The Environmental Protection Agency (EPA) is seeking public comment on its proposal to delist coal- and oil-fired electric utility steam generating units (EGUs) from the Clean Air Act (CAA) section 112(c) and rescind (or to rescind without delisting) the National Emission Standards for Hazardous Air Pollutants (NESHAP) for Coal- and Oil-Fired EGUs, commonly known as the Mercury and Air Toxics Standards (MATS).
After considering the cost of compliance relative to the HAP benefits of regulation, the EPA proposes to find that it is not “appropriate and necessary” to regulate hazardous air pollution (HAP) emissions from coal- and oil-fired EGUs, thereby reversing the EPA's prior conclusion under CAA section 112(n)(1)(A) and correcting flaws in the EPA's prior response to Michigan v. EPA. The EPA further proposes that finalizing this new response to Michigan v. EPA will not remove the Coal- and Oil-Fired EGU source category from the CAA section 112(c) list of sources that must be regulated under CAA section 112(d) and will not affect the existing CAA section 112(d) emissions standards that regulate HAP emissions from coal- and oil-fired EGUs.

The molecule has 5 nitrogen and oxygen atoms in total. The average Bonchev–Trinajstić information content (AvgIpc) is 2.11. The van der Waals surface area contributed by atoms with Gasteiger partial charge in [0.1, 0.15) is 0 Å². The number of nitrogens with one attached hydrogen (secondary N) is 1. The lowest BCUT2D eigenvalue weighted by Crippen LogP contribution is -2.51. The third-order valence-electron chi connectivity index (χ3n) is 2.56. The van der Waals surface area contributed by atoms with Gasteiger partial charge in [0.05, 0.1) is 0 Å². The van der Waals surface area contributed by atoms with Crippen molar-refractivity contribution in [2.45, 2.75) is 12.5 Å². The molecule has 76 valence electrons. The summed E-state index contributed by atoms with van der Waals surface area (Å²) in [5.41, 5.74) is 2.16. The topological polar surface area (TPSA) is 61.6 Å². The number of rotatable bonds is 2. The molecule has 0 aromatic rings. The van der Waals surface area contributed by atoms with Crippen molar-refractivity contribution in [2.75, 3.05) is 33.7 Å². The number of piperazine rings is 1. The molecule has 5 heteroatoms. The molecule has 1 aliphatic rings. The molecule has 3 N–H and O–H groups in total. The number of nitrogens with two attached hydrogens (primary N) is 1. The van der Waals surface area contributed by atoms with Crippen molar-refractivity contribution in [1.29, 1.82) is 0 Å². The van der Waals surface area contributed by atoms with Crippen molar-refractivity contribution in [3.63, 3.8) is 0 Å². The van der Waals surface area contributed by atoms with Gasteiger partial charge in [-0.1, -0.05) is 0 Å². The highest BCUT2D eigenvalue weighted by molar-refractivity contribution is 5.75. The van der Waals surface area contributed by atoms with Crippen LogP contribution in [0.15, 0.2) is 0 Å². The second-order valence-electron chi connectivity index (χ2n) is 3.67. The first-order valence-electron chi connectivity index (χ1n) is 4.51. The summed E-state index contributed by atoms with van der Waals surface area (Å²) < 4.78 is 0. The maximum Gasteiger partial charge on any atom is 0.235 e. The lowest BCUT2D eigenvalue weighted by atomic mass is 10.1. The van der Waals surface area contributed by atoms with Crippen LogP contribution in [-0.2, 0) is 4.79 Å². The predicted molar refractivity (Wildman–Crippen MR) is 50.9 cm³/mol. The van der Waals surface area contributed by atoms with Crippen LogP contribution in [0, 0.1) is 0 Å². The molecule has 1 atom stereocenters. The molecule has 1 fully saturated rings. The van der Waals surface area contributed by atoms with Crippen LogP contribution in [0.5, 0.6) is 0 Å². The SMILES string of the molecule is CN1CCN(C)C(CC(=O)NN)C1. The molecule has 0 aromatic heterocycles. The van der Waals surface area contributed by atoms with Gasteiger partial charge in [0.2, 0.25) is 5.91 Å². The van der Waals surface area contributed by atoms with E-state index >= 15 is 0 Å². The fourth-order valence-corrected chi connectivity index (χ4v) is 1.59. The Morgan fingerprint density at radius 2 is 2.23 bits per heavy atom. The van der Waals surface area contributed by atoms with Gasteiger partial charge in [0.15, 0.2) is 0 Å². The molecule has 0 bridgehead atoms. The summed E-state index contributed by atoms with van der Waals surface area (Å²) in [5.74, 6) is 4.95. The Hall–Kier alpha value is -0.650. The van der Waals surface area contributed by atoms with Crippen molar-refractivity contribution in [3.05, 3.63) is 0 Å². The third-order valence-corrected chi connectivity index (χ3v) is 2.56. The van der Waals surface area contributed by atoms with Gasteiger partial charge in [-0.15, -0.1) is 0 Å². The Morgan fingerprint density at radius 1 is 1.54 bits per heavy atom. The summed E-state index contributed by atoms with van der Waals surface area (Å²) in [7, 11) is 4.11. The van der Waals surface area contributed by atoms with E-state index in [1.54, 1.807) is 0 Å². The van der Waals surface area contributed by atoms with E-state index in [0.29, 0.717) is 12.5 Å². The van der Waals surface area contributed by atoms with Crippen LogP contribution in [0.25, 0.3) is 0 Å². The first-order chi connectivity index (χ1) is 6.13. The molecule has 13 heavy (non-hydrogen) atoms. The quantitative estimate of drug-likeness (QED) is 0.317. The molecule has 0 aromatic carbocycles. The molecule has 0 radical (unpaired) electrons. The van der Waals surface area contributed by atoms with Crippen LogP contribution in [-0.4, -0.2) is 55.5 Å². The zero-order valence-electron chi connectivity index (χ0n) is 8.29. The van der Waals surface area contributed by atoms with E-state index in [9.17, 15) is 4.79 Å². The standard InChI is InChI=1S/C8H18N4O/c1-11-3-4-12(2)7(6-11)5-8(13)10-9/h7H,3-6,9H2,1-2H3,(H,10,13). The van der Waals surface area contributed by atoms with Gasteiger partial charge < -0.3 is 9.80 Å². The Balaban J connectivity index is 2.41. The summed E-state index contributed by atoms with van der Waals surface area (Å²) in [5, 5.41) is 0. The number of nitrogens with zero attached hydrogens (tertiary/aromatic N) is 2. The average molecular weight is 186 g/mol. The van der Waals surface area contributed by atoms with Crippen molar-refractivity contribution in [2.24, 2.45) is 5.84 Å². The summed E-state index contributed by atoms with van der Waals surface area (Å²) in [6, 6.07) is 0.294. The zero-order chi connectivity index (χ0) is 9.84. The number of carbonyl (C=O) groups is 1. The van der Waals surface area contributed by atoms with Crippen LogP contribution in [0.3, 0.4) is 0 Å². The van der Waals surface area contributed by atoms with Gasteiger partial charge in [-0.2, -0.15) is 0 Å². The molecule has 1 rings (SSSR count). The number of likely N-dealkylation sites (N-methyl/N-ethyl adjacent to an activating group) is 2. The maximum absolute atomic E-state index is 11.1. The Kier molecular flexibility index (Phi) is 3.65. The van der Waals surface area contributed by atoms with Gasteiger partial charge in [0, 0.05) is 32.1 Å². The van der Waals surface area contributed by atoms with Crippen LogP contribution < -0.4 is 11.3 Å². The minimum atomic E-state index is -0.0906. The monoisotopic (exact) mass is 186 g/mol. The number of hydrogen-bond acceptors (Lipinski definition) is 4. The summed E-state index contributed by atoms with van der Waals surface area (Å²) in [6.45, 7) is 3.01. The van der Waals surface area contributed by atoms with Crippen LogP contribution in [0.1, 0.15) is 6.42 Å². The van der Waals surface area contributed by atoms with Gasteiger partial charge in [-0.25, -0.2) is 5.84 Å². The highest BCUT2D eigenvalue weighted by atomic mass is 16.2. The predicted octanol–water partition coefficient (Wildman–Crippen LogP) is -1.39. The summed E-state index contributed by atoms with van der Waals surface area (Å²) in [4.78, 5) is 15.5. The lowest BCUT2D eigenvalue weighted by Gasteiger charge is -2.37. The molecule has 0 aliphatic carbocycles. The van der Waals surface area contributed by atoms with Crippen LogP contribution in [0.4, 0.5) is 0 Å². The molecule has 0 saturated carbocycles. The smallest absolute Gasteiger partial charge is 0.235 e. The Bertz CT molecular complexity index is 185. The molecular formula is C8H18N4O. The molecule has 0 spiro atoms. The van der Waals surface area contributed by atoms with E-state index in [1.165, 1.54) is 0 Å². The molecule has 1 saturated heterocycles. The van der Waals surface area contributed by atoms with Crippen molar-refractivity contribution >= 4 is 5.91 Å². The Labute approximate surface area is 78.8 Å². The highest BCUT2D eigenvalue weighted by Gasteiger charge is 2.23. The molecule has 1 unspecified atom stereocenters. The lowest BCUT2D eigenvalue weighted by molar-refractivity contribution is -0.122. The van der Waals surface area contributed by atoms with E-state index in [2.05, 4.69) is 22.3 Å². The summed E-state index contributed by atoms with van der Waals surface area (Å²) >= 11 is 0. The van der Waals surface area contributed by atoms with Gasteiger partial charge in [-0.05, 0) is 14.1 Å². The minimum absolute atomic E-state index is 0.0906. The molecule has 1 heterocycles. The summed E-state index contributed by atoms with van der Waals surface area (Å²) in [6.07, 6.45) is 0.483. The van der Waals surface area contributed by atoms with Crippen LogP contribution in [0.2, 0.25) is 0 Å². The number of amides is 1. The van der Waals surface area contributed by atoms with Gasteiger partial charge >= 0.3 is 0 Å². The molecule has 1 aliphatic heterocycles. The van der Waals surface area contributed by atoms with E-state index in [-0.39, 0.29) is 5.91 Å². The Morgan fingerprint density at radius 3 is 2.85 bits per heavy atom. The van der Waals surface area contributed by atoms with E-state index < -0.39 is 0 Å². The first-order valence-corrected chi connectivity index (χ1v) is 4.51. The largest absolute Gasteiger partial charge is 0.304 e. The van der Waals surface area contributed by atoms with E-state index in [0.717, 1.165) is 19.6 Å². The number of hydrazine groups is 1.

The EPA is also proposing the results of the residual risk and technology review (RTR) of the NESHAP that the EPA is required to conduct in accordance with CAA section 112. The results of the residual risk analysis indicate that residual risks due to emissions of air toxics from this source category are acceptable and that the current standards provide an ample margin of safety to protect public health. No new developments in HAP emission controls to achieve further cost-effective emissions reductions were identified under the technology review. Therefore, based on the results of these analyses and reviews, the EPA is proposing that no revisions to MATS are warranted. Finally, the EPA is also taking comment on establishing a subcategory for emissions of acid gas HAP from existing EGUs firing eastern bituminous coal refuse.